A servant-leader is not a title or position. It is a lifestyle.

The principle is simple ─ The way up is the way down in God’s economy.

A successful servant-leader in ministry descends not ascends. So many leaders excel at climbing
the ladder but fail at coming down the ladder.

The more authority, giftedness and natural abilities you have the more you have to work at
servant-leadership. The flesh is a menace to servant leadership. Me-ism is the idol of today’s
leadership and it is antithetical to Christ leadership style.

Let me draw your attention to some key texts:

Mark 10:35-45 (The scene is a borrowed guest room in the city of Jerusalem)

• This, without question, is the key text in the Gospels to define Christ’s leadership style.

• Christ has already made three predictions about his soon crucifixion (Mark 10:32-34
being the third).

• James and John ask an inappropriate question that is still being asked, or at least being
thought, today.

• Jesus’ closest disciples were looking for a messianic “secretary of state” not a suffering

• Notice that their ambition is not wrong. However, their ambition is certainly misinformed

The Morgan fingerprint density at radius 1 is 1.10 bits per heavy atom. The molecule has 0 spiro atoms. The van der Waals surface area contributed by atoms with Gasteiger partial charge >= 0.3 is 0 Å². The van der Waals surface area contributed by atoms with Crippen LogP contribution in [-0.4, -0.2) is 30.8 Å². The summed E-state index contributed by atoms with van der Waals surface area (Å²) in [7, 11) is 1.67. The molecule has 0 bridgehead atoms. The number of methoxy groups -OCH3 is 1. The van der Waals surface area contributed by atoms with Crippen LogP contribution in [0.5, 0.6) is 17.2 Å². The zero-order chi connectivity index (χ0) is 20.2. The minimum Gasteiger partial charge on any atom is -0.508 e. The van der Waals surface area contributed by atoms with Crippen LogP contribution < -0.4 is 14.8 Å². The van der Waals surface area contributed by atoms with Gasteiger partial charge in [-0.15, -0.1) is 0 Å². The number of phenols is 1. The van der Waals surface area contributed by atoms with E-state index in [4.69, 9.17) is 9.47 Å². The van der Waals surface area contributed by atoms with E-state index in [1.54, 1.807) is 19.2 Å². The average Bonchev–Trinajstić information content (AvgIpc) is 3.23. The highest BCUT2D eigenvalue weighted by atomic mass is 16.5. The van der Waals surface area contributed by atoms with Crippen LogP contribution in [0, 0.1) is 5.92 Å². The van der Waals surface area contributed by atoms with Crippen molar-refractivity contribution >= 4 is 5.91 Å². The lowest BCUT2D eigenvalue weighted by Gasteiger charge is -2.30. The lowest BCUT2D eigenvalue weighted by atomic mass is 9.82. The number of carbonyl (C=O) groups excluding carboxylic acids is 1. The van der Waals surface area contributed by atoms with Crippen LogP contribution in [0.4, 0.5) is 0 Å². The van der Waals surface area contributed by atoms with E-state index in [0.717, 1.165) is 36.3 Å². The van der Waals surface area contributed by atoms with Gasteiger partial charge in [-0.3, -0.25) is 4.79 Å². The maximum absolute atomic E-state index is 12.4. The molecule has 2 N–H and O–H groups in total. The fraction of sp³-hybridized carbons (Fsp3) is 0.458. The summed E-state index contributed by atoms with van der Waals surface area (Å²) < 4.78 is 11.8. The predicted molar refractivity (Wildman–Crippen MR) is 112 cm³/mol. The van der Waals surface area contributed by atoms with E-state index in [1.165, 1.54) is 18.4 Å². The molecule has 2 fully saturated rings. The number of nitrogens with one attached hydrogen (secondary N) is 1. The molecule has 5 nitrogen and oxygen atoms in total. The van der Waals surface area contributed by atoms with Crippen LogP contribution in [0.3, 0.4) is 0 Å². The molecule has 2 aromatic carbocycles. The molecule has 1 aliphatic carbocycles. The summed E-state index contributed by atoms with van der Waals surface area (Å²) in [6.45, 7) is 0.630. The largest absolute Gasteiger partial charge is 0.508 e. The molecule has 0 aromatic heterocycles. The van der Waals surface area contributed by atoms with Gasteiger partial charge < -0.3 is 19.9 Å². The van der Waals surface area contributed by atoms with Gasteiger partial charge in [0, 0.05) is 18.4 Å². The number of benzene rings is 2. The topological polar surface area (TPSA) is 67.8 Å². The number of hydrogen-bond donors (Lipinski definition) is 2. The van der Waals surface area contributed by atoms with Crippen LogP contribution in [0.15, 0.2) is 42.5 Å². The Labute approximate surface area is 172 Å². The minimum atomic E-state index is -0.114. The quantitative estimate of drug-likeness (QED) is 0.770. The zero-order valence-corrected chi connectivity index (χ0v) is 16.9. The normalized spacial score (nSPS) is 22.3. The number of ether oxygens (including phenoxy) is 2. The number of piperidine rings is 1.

and misguided. Notice they are not condemned for seeking greatness. Aspirations are not
wrong as long as they would seek the right kind of greatness. Their error is in the goal.
(Self-centered vs. Others-centered)

• On the spot, Christ transforms their concept of greatness. Jesus redefined greatness and
being first. True greatness is when you serve. You are first when you are a slave.

• The paradox of all paradoxes is the way to the top is through the bottom!

• God’s standard for leadership is selfless-servanthood! Servant-leaders give up personal

rights to find greatness in service to others.

• Jesus spent his whole life and ministry serving others. The cross, a case in point, is the
ultimate sacrifice/service to others. Jesus wanted James and John to know that following
him would cost them their lives, not gain them places of position.